The veterans who stood with the protesters at Standing Rock are taking their fight to Flint

Just days after they arrived at the Standing Rock Sioux protest camp to join the activists protesting against the Dakota Access oil pipeline, a group of U.S. military veterans have a new mission, and a new destination—Flint, MI, where the crisis over the city’s contaminated water is still raging.

“We don’t know when we are going to be there but we will be heading to Flint,” Wes Clark Jr., who helped organize the thousands of veterans who flooded into Standing Rock in recent days, told “This problem is all over the county. It’s got to be more than veterans. People have been treated wrong in this county for a long time.”

Clark was on hand at Standing Rock this weekend when protesters received news that the Army Corps of Engineers had denied an easement necessary for the construction of the Dakota Access Pipeline along its current route—effectively, albeit temporarily, halting the project. Joining him there were thousands of vets who had traveled to Standing Rock, including several from Flint, who saw their participation in the NoDAPL protests as part of the larger struggle they have experienced in their hometown over the past year.

“I am going because my veteran brothers and sisters called out and asked for the veterans to come and help support the native Indians for their land,” Arthur Woodson, who served in the Army for seven years, explained before leaving for North Dakota. “It’s the same thing with Flint. The people need to start standing up together in unity instead of worrying about what color they are and what (political) party they are. We are driving 17 hours to stand in unity.”

In a statement celebrating the Army Corps of Engineers’ decision, Congresswoman Tulsi Gabbard (D-HI) also linked the struggles at Standing Rock with those faced by the residents of Flint:

“Water is life; we cannot survive without it. Whether it’s the threat to essential water sources in this region, lead contamination in Flint, Michigan, the potential threat posed to our water by the Red Hill fuel storage facility on Oʻahu, or the many other threats to our water across our nation, we must act now to protect our precious water for current and future generations to come.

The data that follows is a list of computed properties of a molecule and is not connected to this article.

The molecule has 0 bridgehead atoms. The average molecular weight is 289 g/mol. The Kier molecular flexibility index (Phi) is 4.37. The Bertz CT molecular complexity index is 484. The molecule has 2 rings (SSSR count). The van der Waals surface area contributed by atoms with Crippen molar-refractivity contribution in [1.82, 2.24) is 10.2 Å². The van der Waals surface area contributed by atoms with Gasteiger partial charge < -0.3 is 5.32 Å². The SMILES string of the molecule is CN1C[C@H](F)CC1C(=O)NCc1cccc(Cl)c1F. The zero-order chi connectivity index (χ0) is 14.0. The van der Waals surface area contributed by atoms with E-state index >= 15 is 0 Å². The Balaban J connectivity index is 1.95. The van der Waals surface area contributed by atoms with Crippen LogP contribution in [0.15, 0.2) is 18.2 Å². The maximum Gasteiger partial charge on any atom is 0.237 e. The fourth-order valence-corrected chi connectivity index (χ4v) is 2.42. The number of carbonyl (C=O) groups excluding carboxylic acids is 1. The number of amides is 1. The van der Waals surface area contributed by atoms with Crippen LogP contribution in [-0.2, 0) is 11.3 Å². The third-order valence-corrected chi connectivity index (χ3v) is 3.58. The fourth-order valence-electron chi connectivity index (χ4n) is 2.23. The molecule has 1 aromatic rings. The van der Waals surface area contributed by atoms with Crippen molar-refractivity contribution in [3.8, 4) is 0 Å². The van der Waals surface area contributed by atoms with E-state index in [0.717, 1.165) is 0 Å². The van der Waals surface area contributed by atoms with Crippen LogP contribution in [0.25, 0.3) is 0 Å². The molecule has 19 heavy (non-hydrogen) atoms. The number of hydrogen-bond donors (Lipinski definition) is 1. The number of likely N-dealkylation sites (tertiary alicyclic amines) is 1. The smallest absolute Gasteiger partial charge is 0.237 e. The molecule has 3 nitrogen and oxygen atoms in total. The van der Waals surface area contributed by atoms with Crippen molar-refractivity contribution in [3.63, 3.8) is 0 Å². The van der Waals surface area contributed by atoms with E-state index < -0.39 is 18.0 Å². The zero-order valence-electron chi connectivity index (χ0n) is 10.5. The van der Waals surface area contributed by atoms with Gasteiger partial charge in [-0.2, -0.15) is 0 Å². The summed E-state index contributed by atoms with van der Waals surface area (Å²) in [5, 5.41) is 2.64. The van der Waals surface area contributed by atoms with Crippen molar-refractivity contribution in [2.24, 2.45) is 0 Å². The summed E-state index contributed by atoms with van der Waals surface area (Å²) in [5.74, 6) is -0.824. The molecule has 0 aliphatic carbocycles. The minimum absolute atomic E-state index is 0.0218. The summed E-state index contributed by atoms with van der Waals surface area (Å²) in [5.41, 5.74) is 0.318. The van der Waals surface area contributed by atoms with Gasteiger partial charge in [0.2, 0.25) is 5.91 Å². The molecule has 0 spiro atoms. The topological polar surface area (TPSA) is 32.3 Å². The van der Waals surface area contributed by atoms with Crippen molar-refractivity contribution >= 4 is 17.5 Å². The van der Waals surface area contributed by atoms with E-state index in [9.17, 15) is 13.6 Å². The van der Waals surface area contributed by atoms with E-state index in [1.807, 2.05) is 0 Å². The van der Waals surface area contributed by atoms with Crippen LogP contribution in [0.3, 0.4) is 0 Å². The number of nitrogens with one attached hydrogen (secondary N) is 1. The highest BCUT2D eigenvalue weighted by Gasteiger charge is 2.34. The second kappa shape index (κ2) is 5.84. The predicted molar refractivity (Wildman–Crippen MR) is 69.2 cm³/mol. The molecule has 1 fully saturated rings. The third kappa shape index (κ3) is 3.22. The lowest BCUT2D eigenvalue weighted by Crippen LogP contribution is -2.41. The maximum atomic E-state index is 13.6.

While media attention given to Flint’s ongoing water crisis has waned over time, the city is still far from recovering from the catastrophic lead contamination which has resulted in millions of dollars in damages, and countless illnesses. For some activists, the victory at Standing Rock may help refocus those attentions back to the community in need.

“These are people who have been just as oppressed and in some other forms more oppressed than black folks and to hear these people speak the name of Flint and know that Flint is in duress too and say that we are in their prayers that just does a lot to me,” veteran George F. Grundy II, who joined Woodson on the trek from Michigan to North Dakota, told MLive. “It just shows me that the human spirit is larger than any corporate entity and you can believe in your fellow person because it’s worth it.”

In Lansing, MI, on Monday, a group of demonstrators celebrated the Army Corps’ of Engineers’ decision at the steps of the state capital. There, Little Traverse Bay Bands of Odawa Indian tribe member Nichole Biber shared a sense of cautious optimism with the Detroit Free Press.

“I think there is certainly relief because of the threat (posed by the Dakota Access pipeline),” Biber told the Freep. “But no one’s naive. We know it’s not over. And it doesn’t mean that no water is under threat … Particularly, we can realize that here in Michigan, our water is under threat.”

It is currently unclear when, and how, the veterans organized by Clark will make the trip to Flint.